This task will develop an inventory of existing and potential adaptation and mitigation options across the three considered scales. The inventory will be based on the state of art literature, the partnership experience and current practices (Milestone 2). In order to be able to classify the options according to the selected coastal typologies (Task 1.1), a set of evaluation criteria will be prepared. In this “score-system” of options for authorities at different scale levels, special attention will be paid to the integration of different scores for a wide range of indicators. Specific criteria to be considered are flexibility and robustness, to ensure higher resilience in the future, particularly under high-end scenarios. The set of criteria will be suitable for classifying adaptation strategies according to their relative contribution to climate mitigation. The evaluation criteria provide the basis for the selection of options and the design of adaptation pathways in WP4 and WP5. The inventory (Deliverable 1.2) will be used throughout Task 3.2 to give a first direction of suitable adaptation options per case study. New case-specific intervention options, brought forward by stakeholders in the workshops for our assessment cases (organized in Task 3.2) will be used to enlarge the inventory and satisfy users’ requirements while incorporating the process-based criteria of the partnership.
Task 1.3. Requirements for drivers, methods and modelling tools (Deltares, SOTON, UPC, GeoEcoMar, VU-IVM)
Start: Month 1, End: Month 12
The set of high end scenarios for physical and socio-economic variables (to be established in WP2) combined with the modelling tools (to be selected and refined in WP3) must be capable of determining the above-mentioned typology-dependent evaluation criteria (Task 1.2). This should also serve to calculate the effect of the prepared coastal adaptation and mitigation options. Therefore, in this Task, the datasets and modelling tools (Table 1.1) available to the consortium will be analysed to determine their capabilities, their required inputs (variables, spatial and temporal scales) and their suitability to generate the required outputs.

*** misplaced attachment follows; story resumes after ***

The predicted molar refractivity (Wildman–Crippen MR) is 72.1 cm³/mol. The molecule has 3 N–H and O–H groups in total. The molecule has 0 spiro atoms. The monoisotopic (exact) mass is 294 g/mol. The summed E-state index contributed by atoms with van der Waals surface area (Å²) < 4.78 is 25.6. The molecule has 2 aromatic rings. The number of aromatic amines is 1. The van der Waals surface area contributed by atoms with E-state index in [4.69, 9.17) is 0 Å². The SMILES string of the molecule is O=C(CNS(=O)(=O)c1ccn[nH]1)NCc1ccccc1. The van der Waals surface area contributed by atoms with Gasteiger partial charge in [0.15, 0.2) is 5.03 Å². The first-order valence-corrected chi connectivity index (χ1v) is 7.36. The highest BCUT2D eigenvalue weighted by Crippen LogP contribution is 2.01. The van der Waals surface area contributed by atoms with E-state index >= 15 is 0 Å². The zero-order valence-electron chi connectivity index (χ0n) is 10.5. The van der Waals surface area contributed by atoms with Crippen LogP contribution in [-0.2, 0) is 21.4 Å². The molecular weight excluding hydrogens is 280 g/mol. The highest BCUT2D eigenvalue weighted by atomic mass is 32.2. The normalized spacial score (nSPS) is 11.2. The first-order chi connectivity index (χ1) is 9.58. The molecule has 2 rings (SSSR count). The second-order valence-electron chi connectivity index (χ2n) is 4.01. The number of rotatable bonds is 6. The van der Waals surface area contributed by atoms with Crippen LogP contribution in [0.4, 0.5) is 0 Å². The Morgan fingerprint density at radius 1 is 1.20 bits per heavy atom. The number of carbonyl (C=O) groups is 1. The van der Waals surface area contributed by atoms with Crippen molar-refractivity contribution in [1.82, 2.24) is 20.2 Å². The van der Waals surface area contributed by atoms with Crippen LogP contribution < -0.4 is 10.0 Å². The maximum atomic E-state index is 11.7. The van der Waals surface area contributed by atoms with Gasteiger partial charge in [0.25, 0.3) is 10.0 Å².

The capabilities of the available datasets and tools will be compared against the requirements for the proposed risk assessments across scales (Milestone 3). This will result in a gap analysis, which will provide the way forward for WP2 and WP3 to specify the required translation of scenarios into physical and socio-economic variables for impact calculation. This will also serve to determine the improvements needed in our modelling tools (Deliverable 1.3). Possible gaps could be related to the variables required for downscaling, to the most appropriate spatial and temporal resolution, to the required temporal scale (e.g. event-based time series or return period-scale) and to the ability of models to estimate the effects of adaptation and/or mitigation measures. Our approach will also contribute to combine the uncertainty in drivers (at local to global scales) with that of impacts (for local scales with some illustration for the global effect) and the uncertainty in the responses, combining adaptation and mitigation elements within our Comparative Assessment Structure (CAS). The uncertainty assessment will therefore cover the technical aspects (e.g. the energy or carbon footprint) and socioeconomic aspects (e.g. the cost of social perception). The range of variation established for each dependent or independent variable will be commensurate with the knowledge and data available and for that reason we shall provide estimates of uncertainty (in statistical terms whenever possible and in terms of subjective probabilities as an alternative) and robustness. This will lead to a set of best practice guidelines (Deliverable 1.4) for the assessment cases at the three considered scales.